Sunday Favorites: The Murder of Sarasota’s First Mayor

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SIESTA KEY — It was an unusually cold Thursday on Jan. 7, 1921, the kind of day that made one’s extremities go numb. That morning Bert Lutzier and his son, Merle, discovered something far more chilling than the temperature—a man, soaking in a pool of blood, was lying in the middle of Beach Road.

Bert and Merle, construction workers tasked with shoveling and hauling shell to developments along Sarasota Key—present-day Siesta Key—came across the sinister scene at the start of their workday.

Harry Higel

Harry Higel

A closer inspection revealed the man had a pulse although he was unresponsive and gurgling blood. His face was so badly bludgeoned he was unidentifiable.

Immediately, they put him in the back of their truck and raced to Dr. Joseph Haldon’s home in Sarasota. Upon diagnosing the man’s critical condition, (he suffered from a deep laceration above the right eye), Haldon ordered him taken to the closest hospital in Bradenton.

While making the journey south, the caretakers noticed the injured man wore several pieces of gold jewelry. On one hand, a ring with the initials “H.H.” gave away his identity.

The caretakers decided he was Harry Higel, one of the most prominent developers in Sarasota and a former city mayor who served during Sarasota’s 1913 incorporation.

Considered a new-age politician, Higel pushed for Sarasota’s development. When no bridge connected Sarasota Key to the mainland, Higel would sail potential land buyers across the bay to show them properties. He built the prestigious Higelhurst Hotel, and had his hands in other numerous land deals and developments on the key.

But Higel never saw Sarasota Key reach its potential. That cold January day, he died before ever reaching the hospital. He was 53.

While police were looking into a confrontation Harry had with an African-American construction worker a few days prior, members of the public were pointing fingers in another direction.

A mob of local residents formed and kidnapped Sarasota Sun editor Rube Allyn, who had a long-standing beef with the businessman. The short-tempered Allyn had a reputation for behaving erratically.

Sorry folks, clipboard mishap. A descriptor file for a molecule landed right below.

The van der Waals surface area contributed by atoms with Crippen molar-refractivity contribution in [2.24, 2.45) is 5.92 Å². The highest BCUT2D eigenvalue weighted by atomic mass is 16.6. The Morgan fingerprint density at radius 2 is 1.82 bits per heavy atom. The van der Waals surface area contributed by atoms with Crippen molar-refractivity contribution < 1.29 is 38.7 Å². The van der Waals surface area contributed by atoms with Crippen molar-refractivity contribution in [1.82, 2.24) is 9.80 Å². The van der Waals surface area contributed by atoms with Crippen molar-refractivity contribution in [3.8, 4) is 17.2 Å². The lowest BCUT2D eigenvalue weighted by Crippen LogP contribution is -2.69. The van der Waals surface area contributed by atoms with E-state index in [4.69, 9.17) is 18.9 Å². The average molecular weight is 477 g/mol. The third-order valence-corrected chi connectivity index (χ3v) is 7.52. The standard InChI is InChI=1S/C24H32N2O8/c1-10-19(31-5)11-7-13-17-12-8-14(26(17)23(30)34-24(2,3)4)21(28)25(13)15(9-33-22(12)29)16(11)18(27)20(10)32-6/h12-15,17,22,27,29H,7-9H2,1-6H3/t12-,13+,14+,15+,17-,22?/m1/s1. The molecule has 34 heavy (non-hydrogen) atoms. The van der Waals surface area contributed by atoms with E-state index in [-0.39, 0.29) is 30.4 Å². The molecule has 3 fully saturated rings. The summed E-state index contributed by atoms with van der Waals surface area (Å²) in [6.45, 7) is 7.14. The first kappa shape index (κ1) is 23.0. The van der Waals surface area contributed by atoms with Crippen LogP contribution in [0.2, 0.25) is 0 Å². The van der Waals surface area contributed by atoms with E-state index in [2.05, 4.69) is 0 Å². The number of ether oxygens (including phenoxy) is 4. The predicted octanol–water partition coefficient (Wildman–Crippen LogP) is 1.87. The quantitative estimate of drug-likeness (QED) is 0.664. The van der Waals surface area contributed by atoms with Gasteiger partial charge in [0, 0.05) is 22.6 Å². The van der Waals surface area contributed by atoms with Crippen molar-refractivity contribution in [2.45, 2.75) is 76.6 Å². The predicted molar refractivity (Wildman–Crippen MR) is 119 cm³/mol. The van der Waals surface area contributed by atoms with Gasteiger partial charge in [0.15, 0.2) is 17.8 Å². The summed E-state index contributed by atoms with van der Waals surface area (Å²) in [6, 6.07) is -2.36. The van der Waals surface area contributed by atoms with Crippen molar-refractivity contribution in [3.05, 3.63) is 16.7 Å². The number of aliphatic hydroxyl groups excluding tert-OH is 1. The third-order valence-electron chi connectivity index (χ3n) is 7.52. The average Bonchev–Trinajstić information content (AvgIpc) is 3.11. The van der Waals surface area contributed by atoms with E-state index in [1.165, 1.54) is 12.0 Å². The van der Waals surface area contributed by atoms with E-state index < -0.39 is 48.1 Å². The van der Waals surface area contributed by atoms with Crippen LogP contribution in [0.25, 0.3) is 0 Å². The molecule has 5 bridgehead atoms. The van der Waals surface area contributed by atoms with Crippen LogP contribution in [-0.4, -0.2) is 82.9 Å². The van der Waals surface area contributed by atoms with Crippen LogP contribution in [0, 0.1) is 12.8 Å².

The mob hung a rope around his neck and was about to string him up when police intervened and transported him to jail in Bradenton to ensure his safety.

In the 1910s, Higel quarreled with Allyn over an unpaid debt after he’d lent Allyn money for a home near his prized Higelhurst Hotel on the north end of Sarasota Key. Allyn not only lived at the location, he also printed the Sarasota Sun inside a dockside office.

Aside from the debt, Higel cringed every day when a donkey-drawn cart carrying Allyn’s disabled son passed the property, and disapproved of Allyn allowing his chickens to run amok instead of keeping them cooped up.

In 1917, the Higelhurst Hotel mysteriously burned down one month before the bridge to Sarasota Key was completed. Higel suffered a major financial loss and had to rebuild.

No one knew whom or what was responsible for the fire, but many folks believed it was Allyn, mostly because of his close proximity to the property and his assertiveness toward Higel. During the 1916 local elections, Allyn is said to have criticized Higel’s character in his newspaper.

Regardless of the relationship the two men had, there was not enough evidence to convict Allyn of Higel’s murder.

On March 10, 1921, a Grand Jury acquitted him of all charges, taking only 10 minutes to deliberate. They found the evidence to be circumstantial.

While Allyn’s jail time meant the end of his career at the Sarasota Sun, he was still working as an editor of Florida Fisherman, a publication put out by the St. Petersburg Times.

The Times stood by Allyn, considering that he had spent much of his time surrounding the murder in St. Petersburg perfecting the start-up magazine.

Upon his arrest, his wife took over management of the Florida Fisherman to ensure it would print on time.

While Allyn’s eccentrics were condemned in Sarasota, co-workers who described him as a “story-book character” heralded him. The Times article goes on to describe him as “a man of high romantic imagination, a philosopher, a poet in prose and a lover of nature.”